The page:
Still it seems like information control followed by misinformation and/or misdirection are highly likely, from what I've seen of the in-game history of F3 and N.V. Which if so, could allow for the possibility of F.E.V. in Vault 87.

Sniper Team 4:

Rawne1980:
Dragon Age 2.

All the way through it you get drummed with "Mages are good .... Templars are bad".

Yet all the way through it the Templars are helpful and polite and the Mages are trying to eat my face.....

Kind of hard to follow a plot and take it seriously when it doesn't know what the fuck it's doing itself. In fact, the Templars don't turn "bad" until the very end and even then it's only 1 person .... who turns bad because of a corrupt sword .... made from metal Hawke found.

WHO WRITES THIS SHIT.

I disagree. I felt the game did a good job of showing that Mages are people who want basic freedoms that everyone else is allowed to have and showed them as people, while at the same time is showed that the Templars are needed because the Mages simply can't be normal people. Knight-Captain Cullen said it best: "There was a time when a Templar at the door was a welcomed sight among the people. Now though, people are just as likely to slam that door in our face than help us. The image of the chained apprentice is one the mages are all too willing to use." Still, I think it could have been done a LOT better in the game and I agree that, at times, it felt like the game was telling you one thing but showing you another. I think a lot of the things that happened in that game could have been avoided if people just sat down and listened to each other.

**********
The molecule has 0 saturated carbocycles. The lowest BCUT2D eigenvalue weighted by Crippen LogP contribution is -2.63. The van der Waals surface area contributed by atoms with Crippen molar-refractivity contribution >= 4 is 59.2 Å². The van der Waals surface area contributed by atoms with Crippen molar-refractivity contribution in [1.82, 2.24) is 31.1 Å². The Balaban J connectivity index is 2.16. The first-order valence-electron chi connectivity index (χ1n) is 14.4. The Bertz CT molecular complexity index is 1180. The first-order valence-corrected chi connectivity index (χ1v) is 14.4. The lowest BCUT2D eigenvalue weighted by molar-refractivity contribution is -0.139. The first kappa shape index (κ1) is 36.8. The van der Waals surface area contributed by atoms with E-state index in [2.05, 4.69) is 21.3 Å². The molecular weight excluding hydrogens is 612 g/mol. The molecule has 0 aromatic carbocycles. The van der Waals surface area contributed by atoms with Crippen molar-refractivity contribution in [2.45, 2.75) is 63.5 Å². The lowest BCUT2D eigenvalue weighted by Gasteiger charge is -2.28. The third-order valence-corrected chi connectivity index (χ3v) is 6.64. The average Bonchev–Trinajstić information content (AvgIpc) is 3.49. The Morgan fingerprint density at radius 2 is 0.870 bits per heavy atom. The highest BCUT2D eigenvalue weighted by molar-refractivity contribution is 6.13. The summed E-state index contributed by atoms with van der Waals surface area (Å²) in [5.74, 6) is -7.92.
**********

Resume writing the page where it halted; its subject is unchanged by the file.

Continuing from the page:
Anyway, my biggest plot hole at the moment is the best ending in Black Ops II. The game even calls attention to it: "Where the hell have you been for the past thirty years?" A very good question...that the writers totally forgot to answer.

The original ending to Mass Effect 3 still bugs me, but I feel that has been talked about to death. Extended cut bugs me too, though slightly less. Only slightly.

Ezio's failure to act at the end of Assassin's Creed II. He just got through killing dozens of innocent guards minutes before, and NOW he decides he's done killing? Everyone who died in Brotherhood is dead because of that.
Speaking of which, in Assassin's Creed III, why doesn't Desmond pull out the Apple in the beginning? It's not like he didn't have it all the time.

Why is the Didact in Halo 4 doing what he's doing? The Flood has been destroyed. He has no reason to declare war on humanity.